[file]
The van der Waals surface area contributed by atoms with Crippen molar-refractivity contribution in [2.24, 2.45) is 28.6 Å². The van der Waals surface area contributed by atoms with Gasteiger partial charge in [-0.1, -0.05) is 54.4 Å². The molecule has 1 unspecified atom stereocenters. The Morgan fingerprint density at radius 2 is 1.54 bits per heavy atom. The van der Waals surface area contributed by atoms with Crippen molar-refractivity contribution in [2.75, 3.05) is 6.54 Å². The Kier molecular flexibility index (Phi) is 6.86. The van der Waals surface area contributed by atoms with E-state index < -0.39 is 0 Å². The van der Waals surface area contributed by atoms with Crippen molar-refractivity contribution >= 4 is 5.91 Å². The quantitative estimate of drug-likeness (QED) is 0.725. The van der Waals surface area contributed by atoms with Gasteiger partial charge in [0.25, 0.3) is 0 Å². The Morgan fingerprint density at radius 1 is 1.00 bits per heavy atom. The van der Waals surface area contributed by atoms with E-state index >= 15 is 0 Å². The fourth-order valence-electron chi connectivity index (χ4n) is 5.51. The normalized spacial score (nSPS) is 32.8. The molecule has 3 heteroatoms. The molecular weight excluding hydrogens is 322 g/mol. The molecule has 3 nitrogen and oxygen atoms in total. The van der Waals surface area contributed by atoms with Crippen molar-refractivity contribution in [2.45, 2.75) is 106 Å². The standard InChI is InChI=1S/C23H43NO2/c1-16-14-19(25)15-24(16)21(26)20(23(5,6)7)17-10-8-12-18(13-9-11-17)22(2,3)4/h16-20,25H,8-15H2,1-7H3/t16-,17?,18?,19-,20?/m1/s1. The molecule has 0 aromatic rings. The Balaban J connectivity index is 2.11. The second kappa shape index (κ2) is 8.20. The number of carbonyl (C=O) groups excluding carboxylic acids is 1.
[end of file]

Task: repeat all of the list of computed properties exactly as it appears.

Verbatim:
The van der Waals surface area contributed by atoms with Crippen molar-refractivity contribution in [2.24, 2.45) is 28.6 Å². The van der Waals surface area contributed by atoms with Gasteiger partial charge in [-0.1, -0.05) is 54.4 Å². The molecule has 1 unspecified atom stereocenters. The Morgan fingerprint density at radius 2 is 1.54 bits per heavy atom. The van der Waals surface area contributed by atoms with Crippen molar-refractivity contribution in [2.75, 3.05) is 6.54 Å². The Kier molecular flexibility index (Phi) is 6.86. The van der Waals surface area contributed by atoms with E-state index < -0.39 is 0 Å². The van der Waals surface area contributed by atoms with Crippen molar-refractivity contribution >= 4 is 5.91 Å². The quantitative estimate of drug-likeness (QED) is 0.725. The van der Waals surface area contributed by atoms with Gasteiger partial charge in [0.25, 0.3) is 0 Å². The Morgan fingerprint density at radius 1 is 1.00 bits per heavy atom. The van der Waals surface area contributed by atoms with E-state index >= 15 is 0 Å². The fourth-order valence-electron chi connectivity index (χ4n) is 5.51. The normalized spacial score (nSPS) is 32.8. The molecule has 3 heteroatoms. The molecular weight excluding hydrogens is 322 g/mol. The molecule has 3 nitrogen and oxygen atoms in total. The van der Waals surface area contributed by atoms with Crippen molar-refractivity contribution in [2.45, 2.75) is 106 Å². The standard InChI is InChI=1S/C23H43NO2/c1-16-14-19(25)15-24(16)21(26)20(23(5,6)7)17-10-8-12-18(13-9-11-17)22(2,3)4/h16-20,25H,8-15H2,1-7H3/t16-,17?,18?,19-,20?/m1/s1. The molecule has 0 aromatic rings. The Balaban J connectivity index is 2.11. The second kappa shape index (κ2) is 8.20. The number of carbonyl (C=O) groups excluding carboxylic acids is 1.